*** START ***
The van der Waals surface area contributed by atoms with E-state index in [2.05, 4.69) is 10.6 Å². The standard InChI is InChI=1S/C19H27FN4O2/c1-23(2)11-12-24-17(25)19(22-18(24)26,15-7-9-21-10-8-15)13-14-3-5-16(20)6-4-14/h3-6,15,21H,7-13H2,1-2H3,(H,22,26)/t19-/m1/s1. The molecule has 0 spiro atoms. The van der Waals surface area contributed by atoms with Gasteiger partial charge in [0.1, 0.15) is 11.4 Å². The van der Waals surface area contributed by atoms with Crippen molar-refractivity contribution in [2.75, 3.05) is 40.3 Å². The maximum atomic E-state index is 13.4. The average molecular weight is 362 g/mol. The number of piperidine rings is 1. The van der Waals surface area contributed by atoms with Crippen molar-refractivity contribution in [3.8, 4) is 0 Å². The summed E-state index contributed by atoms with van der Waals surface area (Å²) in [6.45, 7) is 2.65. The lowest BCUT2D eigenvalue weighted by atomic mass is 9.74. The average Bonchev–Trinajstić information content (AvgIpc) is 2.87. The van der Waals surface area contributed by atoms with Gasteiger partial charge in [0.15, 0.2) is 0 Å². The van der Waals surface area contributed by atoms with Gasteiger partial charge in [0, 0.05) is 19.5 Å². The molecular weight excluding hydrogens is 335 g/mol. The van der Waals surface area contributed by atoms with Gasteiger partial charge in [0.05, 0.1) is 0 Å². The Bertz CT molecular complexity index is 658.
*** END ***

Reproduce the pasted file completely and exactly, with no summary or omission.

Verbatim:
The van der Waals surface area contributed by atoms with E-state index in [2.05, 4.69) is 10.6 Å². The standard InChI is InChI=1S/C19H27FN4O2/c1-23(2)11-12-24-17(25)19(22-18(24)26,15-7-9-21-10-8-15)13-14-3-5-16(20)6-4-14/h3-6,15,21H,7-13H2,1-2H3,(H,22,26)/t19-/m1/s1. The molecule has 0 spiro atoms. The van der Waals surface area contributed by atoms with Gasteiger partial charge in [0.1, 0.15) is 11.4 Å². The van der Waals surface area contributed by atoms with Crippen molar-refractivity contribution in [2.75, 3.05) is 40.3 Å². The maximum atomic E-state index is 13.4. The average molecular weight is 362 g/mol. The number of piperidine rings is 1. The van der Waals surface area contributed by atoms with Crippen molar-refractivity contribution in [3.8, 4) is 0 Å². The summed E-state index contributed by atoms with van der Waals surface area (Å²) in [6.45, 7) is 2.65. The lowest BCUT2D eigenvalue weighted by atomic mass is 9.74. The average Bonchev–Trinajstić information content (AvgIpc) is 2.87. The van der Waals surface area contributed by atoms with Gasteiger partial charge in [0.15, 0.2) is 0 Å². The van der Waals surface area contributed by atoms with Gasteiger partial charge in [0, 0.05) is 19.5 Å². The molecular weight excluding hydrogens is 335 g/mol. The van der Waals surface area contributed by atoms with Gasteiger partial charge in [0.05, 0.1) is 0 Å². The Bertz CT molecular complexity index is 658.